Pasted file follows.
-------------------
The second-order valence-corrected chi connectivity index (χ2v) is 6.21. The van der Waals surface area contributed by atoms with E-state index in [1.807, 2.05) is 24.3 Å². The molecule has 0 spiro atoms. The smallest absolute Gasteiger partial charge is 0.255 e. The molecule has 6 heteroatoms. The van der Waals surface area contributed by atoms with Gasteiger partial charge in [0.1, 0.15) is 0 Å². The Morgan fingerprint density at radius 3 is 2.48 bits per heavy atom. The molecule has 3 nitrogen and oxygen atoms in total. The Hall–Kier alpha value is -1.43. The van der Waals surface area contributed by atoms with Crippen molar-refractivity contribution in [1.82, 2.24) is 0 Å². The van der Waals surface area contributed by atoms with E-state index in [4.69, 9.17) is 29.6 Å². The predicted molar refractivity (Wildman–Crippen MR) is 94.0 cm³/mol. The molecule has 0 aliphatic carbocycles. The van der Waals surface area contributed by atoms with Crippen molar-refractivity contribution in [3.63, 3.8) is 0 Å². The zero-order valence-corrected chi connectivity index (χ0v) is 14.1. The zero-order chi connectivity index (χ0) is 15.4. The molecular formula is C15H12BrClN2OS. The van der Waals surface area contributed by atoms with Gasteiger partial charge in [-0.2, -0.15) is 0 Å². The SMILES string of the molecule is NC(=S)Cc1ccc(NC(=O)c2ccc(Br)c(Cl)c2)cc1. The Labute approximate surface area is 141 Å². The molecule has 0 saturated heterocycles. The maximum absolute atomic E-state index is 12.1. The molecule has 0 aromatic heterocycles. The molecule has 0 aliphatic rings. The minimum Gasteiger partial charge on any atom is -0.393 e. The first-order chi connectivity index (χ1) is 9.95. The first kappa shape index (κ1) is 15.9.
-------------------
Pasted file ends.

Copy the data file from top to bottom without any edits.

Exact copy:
The second-order valence-corrected chi connectivity index (χ2v) is 6.21. The van der Waals surface area contributed by atoms with E-state index in [1.807, 2.05) is 24.3 Å². The molecule has 0 spiro atoms. The smallest absolute Gasteiger partial charge is 0.255 e. The molecule has 6 heteroatoms. The van der Waals surface area contributed by atoms with Gasteiger partial charge in [0.1, 0.15) is 0 Å². The Morgan fingerprint density at radius 3 is 2.48 bits per heavy atom. The molecule has 3 nitrogen and oxygen atoms in total. The Hall–Kier alpha value is -1.43. The van der Waals surface area contributed by atoms with Crippen molar-refractivity contribution in [1.82, 2.24) is 0 Å². The van der Waals surface area contributed by atoms with E-state index in [4.69, 9.17) is 29.6 Å². The predicted molar refractivity (Wildman–Crippen MR) is 94.0 cm³/mol. The molecule has 0 aliphatic carbocycles. The van der Waals surface area contributed by atoms with Crippen molar-refractivity contribution in [3.63, 3.8) is 0 Å². The zero-order valence-corrected chi connectivity index (χ0v) is 14.1. The zero-order chi connectivity index (χ0) is 15.4. The molecular formula is C15H12BrClN2OS. The van der Waals surface area contributed by atoms with Gasteiger partial charge in [-0.2, -0.15) is 0 Å². The SMILES string of the molecule is NC(=S)Cc1ccc(NC(=O)c2ccc(Br)c(Cl)c2)cc1. The Labute approximate surface area is 141 Å². The molecule has 0 saturated heterocycles. The maximum absolute atomic E-state index is 12.1. The molecule has 0 aromatic heterocycles. The molecule has 0 aliphatic rings. The minimum Gasteiger partial charge on any atom is -0.393 e. The first-order chi connectivity index (χ1) is 9.95. The first kappa shape index (κ1) is 15.9.